Arithmetic Logic Unit
Follow this LINK. In the new IE window, select EDIT | SELECT ALL from the menu. Then select EDIT | COPY. Now open up Microsoft Word and paste the document into the word document so you can save and edit the assignment. You can closed the 2nd window of IE once the sheet has been placed in WORD.
The Simulations below are created using HADES.
To become familiar with the operation of the Arithmetic Logic Unit inside the CPU by setting up and executing a number of mathematical and logical operations.
Background (from http://en.wikipedia.org/wiki/ALU):
The arithmetic logic unit (ALU) of a computer's CPU is a part of the execution unit, a core component of all CPUs. ALUs are capable of calculating the results of a wide variety of basic arithmetical computations.
Virtually all modern computer ALUs use the two's complement binary number representation (whereas some early computers used either one's complement or sign-magnitude format).
Most ALUs will perform the following operations:
integer arithmetic operations (addition, subtraction, multiplication)
bitwise logic operations (and, not, or, xor)
bit-shifting operations (shifting or rotating a word by a specified number of bits to the left or right, with or without sign extension)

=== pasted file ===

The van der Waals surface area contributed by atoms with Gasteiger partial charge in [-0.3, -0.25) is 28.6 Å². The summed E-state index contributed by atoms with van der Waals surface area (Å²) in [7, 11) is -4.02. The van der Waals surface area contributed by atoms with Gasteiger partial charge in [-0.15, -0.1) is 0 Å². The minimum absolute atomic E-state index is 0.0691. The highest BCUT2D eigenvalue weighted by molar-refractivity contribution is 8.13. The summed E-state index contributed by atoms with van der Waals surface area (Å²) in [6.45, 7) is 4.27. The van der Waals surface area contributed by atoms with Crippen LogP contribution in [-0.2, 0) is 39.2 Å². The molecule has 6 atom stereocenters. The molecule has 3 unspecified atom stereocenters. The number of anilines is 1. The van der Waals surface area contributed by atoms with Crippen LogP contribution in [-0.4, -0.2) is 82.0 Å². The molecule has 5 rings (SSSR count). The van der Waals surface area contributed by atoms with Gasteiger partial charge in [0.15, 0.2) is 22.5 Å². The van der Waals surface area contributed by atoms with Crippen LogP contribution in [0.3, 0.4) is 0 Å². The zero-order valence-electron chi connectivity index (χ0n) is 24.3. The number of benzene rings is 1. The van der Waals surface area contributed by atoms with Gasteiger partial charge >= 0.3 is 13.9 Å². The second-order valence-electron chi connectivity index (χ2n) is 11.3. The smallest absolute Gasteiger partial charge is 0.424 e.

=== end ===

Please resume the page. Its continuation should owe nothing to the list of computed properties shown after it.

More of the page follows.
A standard ALU typically does not handle integer division or any floating point operations. Optional methods for these types of calculations include:
software emulation, commonly implemented in hand-written assembly code and placed in a library for use by other programs (slowest)
microcode programs using the ALU to emulate the missing operations ("medium speed")
Separate hardware components, such as dividers and floating point units (FPUs), sometimes in the form of arithmetic coprocessors (fastest)
Inputs and outputs
The ALU takes as input the data to be operated on (called operands) and a code from the control unit indicating which operation to perform. The output is the result of the computation.
In many designs the ALU also takes/generates as inputs/outputs a set of condition codes from/to a status register; typically these codes are used to indicate cases such as carry-in or carry-out, overflow, divide-by-zero, etc.
Hints on using the simulation:
Inputs and Outputs
- To see the pin descriptions on the '181, right click with the cursor over the 181 and VIEW | Extra Layers.
- You can zoom in and out by right clicking the mouse and slecting zoom (from there you can select the zoom level you wish)
For a worked example of how to use the ALU play the VIDEO (you can ignore the part discussing the x,y and A=B).
- For the binary Inputs just click on the input to change the state of the input, red=HIGH, Grey=LOW. Outputs use the same collor scheme.
- For the HEX INPUTS, you can select the output by clicking on the areas marked 0 to F. You can also increment by selecting the '+' and decrement by selecting the '-'. The HEX OUTPUT, just read the LED. WARNING: the number 6 and the letter b alike. the 6 will have the top bar ON and the b will not have that segment lit.
Circuit - ALU